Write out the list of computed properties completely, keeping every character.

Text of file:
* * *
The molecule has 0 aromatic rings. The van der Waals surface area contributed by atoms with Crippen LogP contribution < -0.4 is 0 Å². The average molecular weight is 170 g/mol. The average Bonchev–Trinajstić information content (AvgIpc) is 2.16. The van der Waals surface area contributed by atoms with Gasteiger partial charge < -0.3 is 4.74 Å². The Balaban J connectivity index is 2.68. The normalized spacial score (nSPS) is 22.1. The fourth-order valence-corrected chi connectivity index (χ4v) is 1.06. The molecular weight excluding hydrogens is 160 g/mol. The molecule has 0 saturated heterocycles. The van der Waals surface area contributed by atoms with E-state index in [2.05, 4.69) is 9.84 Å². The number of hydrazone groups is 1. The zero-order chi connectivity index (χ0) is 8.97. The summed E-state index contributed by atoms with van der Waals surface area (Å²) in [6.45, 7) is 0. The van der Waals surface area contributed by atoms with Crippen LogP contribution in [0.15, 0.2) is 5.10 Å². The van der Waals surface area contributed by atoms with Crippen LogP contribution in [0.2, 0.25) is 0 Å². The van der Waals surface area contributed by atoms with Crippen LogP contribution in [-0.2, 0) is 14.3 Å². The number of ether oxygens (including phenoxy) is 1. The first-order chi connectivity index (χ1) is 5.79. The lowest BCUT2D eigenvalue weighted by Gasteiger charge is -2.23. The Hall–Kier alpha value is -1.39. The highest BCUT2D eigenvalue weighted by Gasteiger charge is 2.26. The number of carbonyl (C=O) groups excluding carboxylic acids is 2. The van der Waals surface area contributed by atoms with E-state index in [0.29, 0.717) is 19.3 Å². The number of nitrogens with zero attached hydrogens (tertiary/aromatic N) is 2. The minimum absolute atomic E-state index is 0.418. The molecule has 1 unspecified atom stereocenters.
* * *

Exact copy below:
The molecule has 0 aromatic rings. The van der Waals surface area contributed by atoms with Crippen LogP contribution < -0.4 is 0 Å². The average molecular weight is 170 g/mol. The average Bonchev–Trinajstić information content (AvgIpc) is 2.16. The van der Waals surface area contributed by atoms with Gasteiger partial charge < -0.3 is 4.74 Å². The Balaban J connectivity index is 2.68. The normalized spacial score (nSPS) is 22.1. The fourth-order valence-corrected chi connectivity index (χ4v) is 1.06. The molecular weight excluding hydrogens is 160 g/mol. The molecule has 0 saturated heterocycles. The van der Waals surface area contributed by atoms with E-state index in [2.05, 4.69) is 9.84 Å². The number of hydrazone groups is 1. The zero-order chi connectivity index (χ0) is 8.97. The summed E-state index contributed by atoms with van der Waals surface area (Å²) in [6.45, 7) is 0. The van der Waals surface area contributed by atoms with Crippen LogP contribution in [0.15, 0.2) is 5.10 Å². The van der Waals surface area contributed by atoms with Crippen LogP contribution in [0.2, 0.25) is 0 Å². The van der Waals surface area contributed by atoms with Crippen LogP contribution in [-0.2, 0) is 14.3 Å². The number of ether oxygens (including phenoxy) is 1. The first-order chi connectivity index (χ1) is 5.79. The lowest BCUT2D eigenvalue weighted by Gasteiger charge is -2.23. The Hall–Kier alpha value is -1.39. The highest BCUT2D eigenvalue weighted by Gasteiger charge is 2.26. The number of carbonyl (C=O) groups excluding carboxylic acids is 2. The van der Waals surface area contributed by atoms with E-state index in [0.29, 0.717) is 19.3 Å². The number of nitrogens with zero attached hydrogens (tertiary/aromatic N) is 2. The minimum absolute atomic E-state index is 0.418. The molecule has 1 unspecified atom stereocenters.